Taiwan authorities increasing health screenings for travelers from mainland China as of Jan. 22. Immigration delays possible.

Severity: Informational Alert

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This alert began 22 Jan 2020 10:39 GMT and is scheduled to expire 31 Jan 2020 23:59 GMT.

  • Incident: Increased health screening
  • Location(s): Taiwan 
  • Time Frame: Indefinite
  • Impact: Longer immigration wait times for passengers from mainland China; possible quarantine

Summary
Officials in Taiwan are implementing health screenings at major transport hubs for passengers from mainland China, Hong Kong, and Macau. Authorities are monitoring passengers from these areas using thermal scanners. Passengers are also required to report whether they have visited Wuhan and surrounding areas or encountered someone who was recently in Wuhan; passengers who do not report their accurate travel history could face fines of up to NTD 150,000 (USD 5,000). Officials have warned that passengers that exhibit pneumonia-like symptoms could face immediate quarantine.

Enhanced screening measures are likely to cause immigration delays for passengers from mainland China, especially at airports in Taipei (TPE, TSA) and Kaohsiung (KHH). Authorities in Taipei have also banned tour groups to and from Wuhan amid the outbreak and publicly encouraged Taiwan residents to avoid travel to Wuhan. Additional travel restrictions are possible.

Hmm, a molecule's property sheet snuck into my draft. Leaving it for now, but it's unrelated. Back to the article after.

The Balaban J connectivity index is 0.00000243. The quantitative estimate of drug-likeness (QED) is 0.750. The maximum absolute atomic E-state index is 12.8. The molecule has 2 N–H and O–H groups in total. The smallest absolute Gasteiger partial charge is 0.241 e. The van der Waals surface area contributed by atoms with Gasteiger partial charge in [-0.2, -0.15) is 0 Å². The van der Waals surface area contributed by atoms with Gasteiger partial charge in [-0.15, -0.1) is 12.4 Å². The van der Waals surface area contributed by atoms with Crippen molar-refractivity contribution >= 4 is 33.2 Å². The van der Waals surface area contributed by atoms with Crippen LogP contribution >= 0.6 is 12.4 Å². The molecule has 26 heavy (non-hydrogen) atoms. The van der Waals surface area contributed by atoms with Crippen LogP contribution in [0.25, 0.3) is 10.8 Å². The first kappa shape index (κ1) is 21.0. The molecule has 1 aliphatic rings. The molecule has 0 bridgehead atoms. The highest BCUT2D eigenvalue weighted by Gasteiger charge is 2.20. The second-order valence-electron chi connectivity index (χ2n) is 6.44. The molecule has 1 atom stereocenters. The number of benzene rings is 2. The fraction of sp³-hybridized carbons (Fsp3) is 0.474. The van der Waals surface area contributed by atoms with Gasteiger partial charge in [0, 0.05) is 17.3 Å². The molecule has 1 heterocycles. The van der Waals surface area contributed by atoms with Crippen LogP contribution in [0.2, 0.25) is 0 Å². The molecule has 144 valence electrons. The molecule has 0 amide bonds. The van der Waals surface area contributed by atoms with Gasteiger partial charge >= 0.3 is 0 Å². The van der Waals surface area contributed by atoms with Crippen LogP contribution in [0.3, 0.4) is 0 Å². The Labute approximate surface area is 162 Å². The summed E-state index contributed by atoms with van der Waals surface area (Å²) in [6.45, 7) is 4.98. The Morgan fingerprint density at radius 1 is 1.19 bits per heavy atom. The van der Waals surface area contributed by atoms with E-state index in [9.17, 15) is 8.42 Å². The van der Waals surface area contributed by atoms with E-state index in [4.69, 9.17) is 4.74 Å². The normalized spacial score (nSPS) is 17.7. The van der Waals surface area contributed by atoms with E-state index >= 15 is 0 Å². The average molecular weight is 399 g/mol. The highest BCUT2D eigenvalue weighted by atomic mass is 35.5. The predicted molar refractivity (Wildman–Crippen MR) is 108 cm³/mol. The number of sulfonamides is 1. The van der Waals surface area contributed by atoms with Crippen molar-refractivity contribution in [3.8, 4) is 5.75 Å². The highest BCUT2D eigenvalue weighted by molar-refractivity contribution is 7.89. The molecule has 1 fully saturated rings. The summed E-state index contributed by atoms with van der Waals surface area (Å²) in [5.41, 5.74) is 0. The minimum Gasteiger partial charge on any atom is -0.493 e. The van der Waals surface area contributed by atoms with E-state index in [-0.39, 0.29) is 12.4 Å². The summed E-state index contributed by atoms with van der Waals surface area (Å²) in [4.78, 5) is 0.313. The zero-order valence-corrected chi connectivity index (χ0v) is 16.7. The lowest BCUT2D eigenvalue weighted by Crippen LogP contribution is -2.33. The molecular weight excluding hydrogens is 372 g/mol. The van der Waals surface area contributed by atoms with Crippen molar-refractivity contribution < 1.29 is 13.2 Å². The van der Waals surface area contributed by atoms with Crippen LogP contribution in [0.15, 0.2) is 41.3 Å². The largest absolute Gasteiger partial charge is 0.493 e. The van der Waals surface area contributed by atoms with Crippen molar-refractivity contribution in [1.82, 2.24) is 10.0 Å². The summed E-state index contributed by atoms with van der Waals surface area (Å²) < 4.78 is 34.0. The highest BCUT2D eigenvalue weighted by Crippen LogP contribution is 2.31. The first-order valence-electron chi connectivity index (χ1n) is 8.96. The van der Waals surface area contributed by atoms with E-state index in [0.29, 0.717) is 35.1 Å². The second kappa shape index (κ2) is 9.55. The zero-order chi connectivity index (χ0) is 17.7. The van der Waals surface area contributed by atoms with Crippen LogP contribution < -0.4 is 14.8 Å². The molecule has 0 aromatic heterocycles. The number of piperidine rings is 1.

Background and Analysis
The precaution follows an increase in reported cases of 2019 novel coronavirus in Wuhan and other eastern Chinese cities, as well as confirmed cases in Japan, South Korea, and Thailand. Beijing has also confirmed person-to-person transmission of the virus. As of Jan. 22, Taiwan has tested six people suspected of having the virus, but have confirmed only one imported case from Wuhan.

Advice
Follow all official instructions. Allow additional time for immigration and health screenings if traveling from mainland China, Hong Kong, or Macau. Consider delaying traveling if experiencing symptoms associated with 2019 novel coronavirus, as they may prompt increased scrutiny and delays.

Exercise basic health precautions, especially frequent handwashing with soap and water, or an alcohol-based hand sanitizer if soap and water are unavailable. There is no evidence that the influenza vaccine, antibiotics, or antiviral medications will prevent this disease, highlighting the importance of diligent basic health precautions.

Resources
Taiwan Centers for Disease Control: www.cdc.gov.tw

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